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Delivery / Returns Policy

Delivery & Returns

Standard Delivery is 3-5 days.

The cutoff time for Next Working Day orders is 2pm Monday to Friday.  After this time please call 01844 217060 as we may be able to delay the courier.

Please note, next day delivery is only available to addresses in England and Wales.  Addresses in Scotland will take an additional 24 hours and next day delivery to Northern Ireland may incur a surcharge

To help with buying Christmas presents, you can return your order to us by 15th January for a full refund

Make Your Own Hedgehog Home

hedgehog house

Hedgehog numbers in the UK are plummeting. There were 2 million in the mid 90s, now there are less than 1 million. The good news is that it is easy to do something about it. Unless, that is, you live in central London where there are none left!

All a hedgehog needs to survive the winter is a bit of peace and quiet, sheltered from the worst of the winter weather. A pile of undisturbed leaves and twigs is enough. But for most of us leaving a heap of leaves untouched for the winter is not easy. The wind or the kids will be too eager to redistribute it.

So the most practical solution is a hedgehog house. You can either buy a hedgehog house from us, which is a beautiful curved design which should last for years, or make one. Any hedgehod house is essentially a waterproof box with an entrance which will allow the hedgehogs to enter but not cats or dogs.

Our homemade version is made out of an upside down milk crate, with the inner compartments removed. The crate has been waterproofed with plywood and a piece of central heating pipe used to provide additional ventilation (without this the hedgehogs are in danger of not waking up in the spring) The box height and sides should be around 30cm to 40cm.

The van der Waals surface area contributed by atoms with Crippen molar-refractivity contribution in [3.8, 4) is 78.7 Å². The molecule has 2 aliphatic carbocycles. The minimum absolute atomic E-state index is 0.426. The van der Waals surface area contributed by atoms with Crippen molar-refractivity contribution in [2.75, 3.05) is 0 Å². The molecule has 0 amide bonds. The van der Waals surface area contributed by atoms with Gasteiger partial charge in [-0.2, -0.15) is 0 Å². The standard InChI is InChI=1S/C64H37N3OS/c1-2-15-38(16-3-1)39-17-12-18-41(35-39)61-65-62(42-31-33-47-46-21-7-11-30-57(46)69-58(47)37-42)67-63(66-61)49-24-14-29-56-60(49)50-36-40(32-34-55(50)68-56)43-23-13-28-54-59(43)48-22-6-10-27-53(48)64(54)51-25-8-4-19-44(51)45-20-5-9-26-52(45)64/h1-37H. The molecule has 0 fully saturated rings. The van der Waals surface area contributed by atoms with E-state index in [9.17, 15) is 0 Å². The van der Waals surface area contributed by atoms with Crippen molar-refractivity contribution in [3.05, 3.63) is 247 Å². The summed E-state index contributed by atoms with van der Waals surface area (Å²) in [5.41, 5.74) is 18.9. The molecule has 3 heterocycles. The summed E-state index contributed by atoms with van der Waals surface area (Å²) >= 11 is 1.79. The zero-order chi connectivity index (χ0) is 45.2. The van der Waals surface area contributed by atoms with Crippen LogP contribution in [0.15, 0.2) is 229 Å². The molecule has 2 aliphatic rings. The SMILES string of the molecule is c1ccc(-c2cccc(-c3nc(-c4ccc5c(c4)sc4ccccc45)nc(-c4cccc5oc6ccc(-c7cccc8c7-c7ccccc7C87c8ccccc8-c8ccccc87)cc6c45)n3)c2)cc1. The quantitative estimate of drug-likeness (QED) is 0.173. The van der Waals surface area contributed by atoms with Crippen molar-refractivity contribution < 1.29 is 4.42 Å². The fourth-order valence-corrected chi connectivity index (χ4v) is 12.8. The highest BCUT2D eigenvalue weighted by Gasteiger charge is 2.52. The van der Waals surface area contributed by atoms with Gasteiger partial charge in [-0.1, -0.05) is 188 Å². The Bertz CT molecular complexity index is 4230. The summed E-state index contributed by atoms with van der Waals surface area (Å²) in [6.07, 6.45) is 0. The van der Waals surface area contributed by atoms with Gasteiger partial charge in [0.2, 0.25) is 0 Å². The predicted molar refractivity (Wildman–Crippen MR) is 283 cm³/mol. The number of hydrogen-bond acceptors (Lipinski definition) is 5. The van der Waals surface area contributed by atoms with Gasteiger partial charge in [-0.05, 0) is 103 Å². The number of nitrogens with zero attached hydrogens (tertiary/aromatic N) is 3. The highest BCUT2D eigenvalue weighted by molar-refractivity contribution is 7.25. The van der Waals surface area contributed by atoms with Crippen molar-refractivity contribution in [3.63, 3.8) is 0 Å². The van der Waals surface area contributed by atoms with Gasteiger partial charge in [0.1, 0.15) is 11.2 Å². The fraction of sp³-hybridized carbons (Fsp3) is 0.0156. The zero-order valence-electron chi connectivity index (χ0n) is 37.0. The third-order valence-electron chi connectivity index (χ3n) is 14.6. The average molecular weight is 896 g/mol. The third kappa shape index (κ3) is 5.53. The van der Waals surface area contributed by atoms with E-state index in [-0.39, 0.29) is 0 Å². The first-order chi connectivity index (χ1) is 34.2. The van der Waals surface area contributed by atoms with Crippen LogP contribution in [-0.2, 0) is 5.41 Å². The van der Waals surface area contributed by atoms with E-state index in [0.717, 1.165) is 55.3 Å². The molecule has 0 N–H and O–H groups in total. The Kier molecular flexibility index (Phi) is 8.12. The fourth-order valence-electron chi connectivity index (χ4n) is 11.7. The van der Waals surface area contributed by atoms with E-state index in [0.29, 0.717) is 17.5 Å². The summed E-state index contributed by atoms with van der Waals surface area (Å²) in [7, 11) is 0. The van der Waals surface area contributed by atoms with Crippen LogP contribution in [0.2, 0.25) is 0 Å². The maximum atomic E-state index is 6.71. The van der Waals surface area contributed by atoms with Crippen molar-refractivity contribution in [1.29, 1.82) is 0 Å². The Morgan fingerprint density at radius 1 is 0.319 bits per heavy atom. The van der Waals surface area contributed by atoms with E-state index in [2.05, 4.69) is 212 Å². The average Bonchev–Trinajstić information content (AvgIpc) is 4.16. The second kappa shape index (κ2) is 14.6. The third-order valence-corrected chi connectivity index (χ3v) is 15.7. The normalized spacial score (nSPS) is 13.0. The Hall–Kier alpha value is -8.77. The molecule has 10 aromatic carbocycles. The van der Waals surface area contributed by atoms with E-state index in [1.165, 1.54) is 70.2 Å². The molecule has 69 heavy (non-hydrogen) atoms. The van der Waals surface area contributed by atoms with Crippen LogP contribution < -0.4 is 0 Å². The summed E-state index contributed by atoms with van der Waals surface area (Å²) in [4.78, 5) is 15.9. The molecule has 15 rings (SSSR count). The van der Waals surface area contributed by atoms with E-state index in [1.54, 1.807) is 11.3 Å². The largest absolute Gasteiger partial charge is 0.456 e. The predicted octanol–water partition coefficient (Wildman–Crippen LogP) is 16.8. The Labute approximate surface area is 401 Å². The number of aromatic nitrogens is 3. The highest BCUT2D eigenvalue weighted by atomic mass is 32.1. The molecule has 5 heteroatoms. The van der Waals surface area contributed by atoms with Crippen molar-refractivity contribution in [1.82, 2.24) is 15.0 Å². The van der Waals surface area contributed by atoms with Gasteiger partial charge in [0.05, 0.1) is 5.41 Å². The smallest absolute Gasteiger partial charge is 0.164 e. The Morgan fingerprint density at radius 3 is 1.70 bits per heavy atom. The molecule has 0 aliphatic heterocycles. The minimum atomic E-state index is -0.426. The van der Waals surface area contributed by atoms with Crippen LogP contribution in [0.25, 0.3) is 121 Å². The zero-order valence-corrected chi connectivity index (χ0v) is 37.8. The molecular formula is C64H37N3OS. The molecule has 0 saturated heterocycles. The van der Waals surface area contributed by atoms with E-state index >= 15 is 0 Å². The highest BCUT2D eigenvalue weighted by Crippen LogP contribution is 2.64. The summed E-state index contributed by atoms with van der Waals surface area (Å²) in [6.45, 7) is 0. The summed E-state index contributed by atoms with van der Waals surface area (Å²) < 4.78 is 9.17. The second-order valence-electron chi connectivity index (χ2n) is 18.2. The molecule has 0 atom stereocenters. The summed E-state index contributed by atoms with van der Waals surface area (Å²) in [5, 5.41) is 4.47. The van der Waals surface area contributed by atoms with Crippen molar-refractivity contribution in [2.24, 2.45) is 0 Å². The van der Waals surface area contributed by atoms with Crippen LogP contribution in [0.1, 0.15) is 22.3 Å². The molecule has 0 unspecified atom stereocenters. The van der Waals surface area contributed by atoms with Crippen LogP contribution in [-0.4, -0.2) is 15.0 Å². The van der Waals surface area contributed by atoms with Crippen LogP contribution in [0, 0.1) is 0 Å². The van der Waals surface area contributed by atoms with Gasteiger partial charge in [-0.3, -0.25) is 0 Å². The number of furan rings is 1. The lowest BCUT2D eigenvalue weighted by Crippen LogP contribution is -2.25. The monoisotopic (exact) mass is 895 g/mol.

To protect the shelter from hedgehog predators, a short tunnel should lead up to the entrance. This can be made from a few bricks, wood or old concrete slabs and should be 10cm wide and 10cm high.

Hedgehogs are hibernating later and later, so there is no need to have the house in place before December. Line it with some newspaper or hay, cover it with plastic if it is not already waterproof and then with leaves and bracken to provide insulation. Then leave it undisturbed until late spring when, all being well, baby hedgehogs will emerge! At this point a saucer of tinned cat food will provide a welcome feast. Recent research has suggested that even if hedgehogs don't have their young in the hedgehog house, they may well use it for shelter from time to time.

To encourage more wildlife in your garden, you might like to consider a bird box or bee pollinator.